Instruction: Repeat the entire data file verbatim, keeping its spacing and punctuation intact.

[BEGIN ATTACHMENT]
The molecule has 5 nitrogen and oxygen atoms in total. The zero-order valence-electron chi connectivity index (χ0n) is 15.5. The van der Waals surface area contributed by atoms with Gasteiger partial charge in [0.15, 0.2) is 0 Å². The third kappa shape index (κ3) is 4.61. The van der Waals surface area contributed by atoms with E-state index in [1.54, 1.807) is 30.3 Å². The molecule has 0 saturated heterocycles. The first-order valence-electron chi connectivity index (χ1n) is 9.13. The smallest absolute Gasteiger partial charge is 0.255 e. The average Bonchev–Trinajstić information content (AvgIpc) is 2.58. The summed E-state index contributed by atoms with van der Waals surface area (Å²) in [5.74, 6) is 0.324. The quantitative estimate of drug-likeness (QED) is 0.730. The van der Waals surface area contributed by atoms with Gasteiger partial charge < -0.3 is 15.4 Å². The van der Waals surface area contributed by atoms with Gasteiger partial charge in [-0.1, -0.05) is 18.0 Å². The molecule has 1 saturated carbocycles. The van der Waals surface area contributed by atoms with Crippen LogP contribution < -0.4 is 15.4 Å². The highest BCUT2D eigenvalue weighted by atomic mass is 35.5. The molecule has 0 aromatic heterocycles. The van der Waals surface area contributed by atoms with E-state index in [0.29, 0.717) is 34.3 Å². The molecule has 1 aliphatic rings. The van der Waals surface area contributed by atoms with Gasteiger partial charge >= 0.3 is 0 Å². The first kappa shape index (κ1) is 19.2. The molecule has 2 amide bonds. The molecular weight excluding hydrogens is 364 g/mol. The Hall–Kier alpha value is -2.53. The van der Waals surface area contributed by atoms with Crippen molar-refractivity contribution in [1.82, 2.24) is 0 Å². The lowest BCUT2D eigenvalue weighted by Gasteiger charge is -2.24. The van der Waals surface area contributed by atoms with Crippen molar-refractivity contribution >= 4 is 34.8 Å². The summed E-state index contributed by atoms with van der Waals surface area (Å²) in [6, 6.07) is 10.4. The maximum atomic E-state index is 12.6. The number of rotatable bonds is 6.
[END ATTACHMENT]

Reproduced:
The molecule has 5 nitrogen and oxygen atoms in total. The zero-order valence-electron chi connectivity index (χ0n) is 15.5. The van der Waals surface area contributed by atoms with Gasteiger partial charge in [0.15, 0.2) is 0 Å². The third kappa shape index (κ3) is 4.61. The van der Waals surface area contributed by atoms with E-state index in [1.54, 1.807) is 30.3 Å². The molecule has 0 saturated heterocycles. The first-order valence-electron chi connectivity index (χ1n) is 9.13. The smallest absolute Gasteiger partial charge is 0.255 e. The average Bonchev–Trinajstić information content (AvgIpc) is 2.58. The summed E-state index contributed by atoms with van der Waals surface area (Å²) in [5.74, 6) is 0.324. The quantitative estimate of drug-likeness (QED) is 0.730. The van der Waals surface area contributed by atoms with Gasteiger partial charge < -0.3 is 15.4 Å². The van der Waals surface area contributed by atoms with Gasteiger partial charge in [-0.1, -0.05) is 18.0 Å². The molecule has 1 saturated carbocycles. The van der Waals surface area contributed by atoms with Crippen LogP contribution < -0.4 is 15.4 Å². The highest BCUT2D eigenvalue weighted by atomic mass is 35.5. The molecule has 0 aromatic heterocycles. The van der Waals surface area contributed by atoms with E-state index in [0.29, 0.717) is 34.3 Å². The molecule has 1 aliphatic rings. The van der Waals surface area contributed by atoms with Gasteiger partial charge >= 0.3 is 0 Å². The first kappa shape index (κ1) is 19.2. The molecule has 2 amide bonds. The molecular weight excluding hydrogens is 364 g/mol. The Hall–Kier alpha value is -2.53. The van der Waals surface area contributed by atoms with Crippen molar-refractivity contribution in [1.82, 2.24) is 0 Å². The lowest BCUT2D eigenvalue weighted by Gasteiger charge is -2.24. The van der Waals surface area contributed by atoms with Crippen molar-refractivity contribution >= 4 is 34.8 Å². The summed E-state index contributed by atoms with van der Waals surface area (Å²) in [6, 6.07) is 10.4. The maximum atomic E-state index is 12.6. The number of rotatable bonds is 6.